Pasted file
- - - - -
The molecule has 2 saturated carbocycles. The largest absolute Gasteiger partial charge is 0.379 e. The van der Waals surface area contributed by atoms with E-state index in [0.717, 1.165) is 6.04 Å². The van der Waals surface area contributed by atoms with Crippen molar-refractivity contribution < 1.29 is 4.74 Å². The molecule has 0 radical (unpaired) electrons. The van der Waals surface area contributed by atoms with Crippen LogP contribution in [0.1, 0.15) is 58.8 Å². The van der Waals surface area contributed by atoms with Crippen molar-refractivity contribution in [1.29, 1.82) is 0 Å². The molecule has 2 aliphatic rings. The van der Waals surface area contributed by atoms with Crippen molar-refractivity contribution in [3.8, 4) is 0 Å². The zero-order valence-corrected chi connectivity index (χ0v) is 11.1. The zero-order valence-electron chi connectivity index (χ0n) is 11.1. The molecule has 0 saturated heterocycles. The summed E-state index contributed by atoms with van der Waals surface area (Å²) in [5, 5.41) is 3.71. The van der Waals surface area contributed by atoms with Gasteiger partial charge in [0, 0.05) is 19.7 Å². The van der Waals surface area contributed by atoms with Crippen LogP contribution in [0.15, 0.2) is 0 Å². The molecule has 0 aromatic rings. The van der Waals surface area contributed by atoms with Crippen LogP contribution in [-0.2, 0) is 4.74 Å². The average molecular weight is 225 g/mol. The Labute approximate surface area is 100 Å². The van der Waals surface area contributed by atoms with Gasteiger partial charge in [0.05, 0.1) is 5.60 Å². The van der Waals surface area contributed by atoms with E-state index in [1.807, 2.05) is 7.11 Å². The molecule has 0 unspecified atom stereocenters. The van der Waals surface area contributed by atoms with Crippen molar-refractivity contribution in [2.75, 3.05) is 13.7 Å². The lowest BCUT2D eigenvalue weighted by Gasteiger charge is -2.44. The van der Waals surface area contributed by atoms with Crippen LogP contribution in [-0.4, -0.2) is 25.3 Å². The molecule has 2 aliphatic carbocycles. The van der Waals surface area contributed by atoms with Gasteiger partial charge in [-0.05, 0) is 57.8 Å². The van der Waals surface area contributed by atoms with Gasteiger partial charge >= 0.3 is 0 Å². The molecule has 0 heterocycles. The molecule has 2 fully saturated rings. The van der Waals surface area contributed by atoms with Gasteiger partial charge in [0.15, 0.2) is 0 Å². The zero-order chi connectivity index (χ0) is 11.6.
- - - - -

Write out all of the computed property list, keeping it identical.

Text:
The molecule has 2 saturated carbocycles. The largest absolute Gasteiger partial charge is 0.379 e. The van der Waals surface area contributed by atoms with E-state index in [0.717, 1.165) is 6.04 Å². The van der Waals surface area contributed by atoms with Crippen molar-refractivity contribution < 1.29 is 4.74 Å². The molecule has 0 radical (unpaired) electrons. The van der Waals surface area contributed by atoms with Crippen LogP contribution in [0.1, 0.15) is 58.8 Å². The van der Waals surface area contributed by atoms with Crippen molar-refractivity contribution in [1.29, 1.82) is 0 Å². The molecule has 2 aliphatic rings. The van der Waals surface area contributed by atoms with Crippen molar-refractivity contribution in [3.8, 4) is 0 Å². The zero-order valence-corrected chi connectivity index (χ0v) is 11.1. The zero-order valence-electron chi connectivity index (χ0n) is 11.1. The molecule has 0 saturated heterocycles. The summed E-state index contributed by atoms with van der Waals surface area (Å²) in [5, 5.41) is 3.71. The van der Waals surface area contributed by atoms with Gasteiger partial charge in [0, 0.05) is 19.7 Å². The van der Waals surface area contributed by atoms with Crippen LogP contribution in [0.15, 0.2) is 0 Å². The molecule has 0 aromatic rings. The van der Waals surface area contributed by atoms with Crippen LogP contribution in [-0.2, 0) is 4.74 Å². The average molecular weight is 225 g/mol. The Labute approximate surface area is 100 Å². The van der Waals surface area contributed by atoms with Gasteiger partial charge in [0.05, 0.1) is 5.60 Å². The van der Waals surface area contributed by atoms with E-state index in [1.807, 2.05) is 7.11 Å². The molecule has 0 unspecified atom stereocenters. The van der Waals surface area contributed by atoms with Crippen molar-refractivity contribution in [2.75, 3.05) is 13.7 Å². The lowest BCUT2D eigenvalue weighted by Gasteiger charge is -2.44. The van der Waals surface area contributed by atoms with Crippen LogP contribution in [-0.4, -0.2) is 25.3 Å². The molecule has 2 aliphatic carbocycles. The van der Waals surface area contributed by atoms with Gasteiger partial charge in [-0.05, 0) is 57.8 Å². The van der Waals surface area contributed by atoms with Gasteiger partial charge >= 0.3 is 0 Å². The molecule has 0 heterocycles. The molecule has 2 fully saturated rings. The van der Waals surface area contributed by atoms with Gasteiger partial charge in [0.15, 0.2) is 0 Å². The zero-order chi connectivity index (χ0) is 11.6.